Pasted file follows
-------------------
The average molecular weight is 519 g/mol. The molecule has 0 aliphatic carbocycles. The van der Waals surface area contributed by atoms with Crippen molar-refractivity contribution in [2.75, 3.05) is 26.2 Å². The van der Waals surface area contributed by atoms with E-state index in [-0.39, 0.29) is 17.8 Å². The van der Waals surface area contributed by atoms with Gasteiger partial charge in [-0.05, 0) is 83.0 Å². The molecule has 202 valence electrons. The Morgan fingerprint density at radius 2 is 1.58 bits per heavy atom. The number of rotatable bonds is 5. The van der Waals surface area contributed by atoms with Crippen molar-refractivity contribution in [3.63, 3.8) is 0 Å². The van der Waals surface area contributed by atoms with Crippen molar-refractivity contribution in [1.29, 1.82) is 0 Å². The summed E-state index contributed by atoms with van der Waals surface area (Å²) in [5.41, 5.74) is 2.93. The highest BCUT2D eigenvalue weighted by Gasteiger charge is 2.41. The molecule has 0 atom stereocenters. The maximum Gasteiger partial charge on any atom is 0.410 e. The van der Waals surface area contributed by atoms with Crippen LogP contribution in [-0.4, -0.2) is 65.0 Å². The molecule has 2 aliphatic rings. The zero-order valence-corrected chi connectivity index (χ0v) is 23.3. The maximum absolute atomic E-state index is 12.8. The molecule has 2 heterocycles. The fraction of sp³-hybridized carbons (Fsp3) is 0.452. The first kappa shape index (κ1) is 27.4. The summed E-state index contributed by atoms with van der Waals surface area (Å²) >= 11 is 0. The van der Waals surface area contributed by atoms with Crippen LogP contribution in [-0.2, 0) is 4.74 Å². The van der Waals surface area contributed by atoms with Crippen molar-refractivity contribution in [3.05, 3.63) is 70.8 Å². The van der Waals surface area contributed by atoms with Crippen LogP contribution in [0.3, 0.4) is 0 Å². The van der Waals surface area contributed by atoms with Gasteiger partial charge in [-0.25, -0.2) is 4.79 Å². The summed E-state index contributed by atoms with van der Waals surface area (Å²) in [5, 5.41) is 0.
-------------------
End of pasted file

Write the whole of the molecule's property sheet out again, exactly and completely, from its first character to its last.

The average molecular weight is 519 g/mol. The molecule has 0 aliphatic carbocycles. The van der Waals surface area contributed by atoms with Crippen molar-refractivity contribution in [2.75, 3.05) is 26.2 Å². The van der Waals surface area contributed by atoms with E-state index in [-0.39, 0.29) is 17.8 Å². The van der Waals surface area contributed by atoms with Gasteiger partial charge in [-0.05, 0) is 83.0 Å². The molecule has 202 valence electrons. The Morgan fingerprint density at radius 2 is 1.58 bits per heavy atom. The number of rotatable bonds is 5. The van der Waals surface area contributed by atoms with Crippen molar-refractivity contribution in [3.63, 3.8) is 0 Å². The van der Waals surface area contributed by atoms with Crippen molar-refractivity contribution in [1.29, 1.82) is 0 Å². The summed E-state index contributed by atoms with van der Waals surface area (Å²) in [5.41, 5.74) is 2.93. The highest BCUT2D eigenvalue weighted by Gasteiger charge is 2.41. The molecule has 0 atom stereocenters. The maximum Gasteiger partial charge on any atom is 0.410 e. The van der Waals surface area contributed by atoms with Crippen LogP contribution in [-0.4, -0.2) is 65.0 Å². The molecule has 2 aliphatic rings. The zero-order valence-corrected chi connectivity index (χ0v) is 23.3. The maximum absolute atomic E-state index is 12.8. The molecule has 2 heterocycles. The fraction of sp³-hybridized carbons (Fsp3) is 0.452. The first kappa shape index (κ1) is 27.4. The summed E-state index contributed by atoms with van der Waals surface area (Å²) >= 11 is 0. The van der Waals surface area contributed by atoms with Crippen LogP contribution in [-0.2, 0) is 4.74 Å². The van der Waals surface area contributed by atoms with Crippen molar-refractivity contribution in [3.05, 3.63) is 70.8 Å². The van der Waals surface area contributed by atoms with Crippen LogP contribution in [0.3, 0.4) is 0 Å². The van der Waals surface area contributed by atoms with Gasteiger partial charge in [-0.25, -0.2) is 4.79 Å². The summed E-state index contributed by atoms with van der Waals surface area (Å²) in [5, 5.41) is 0.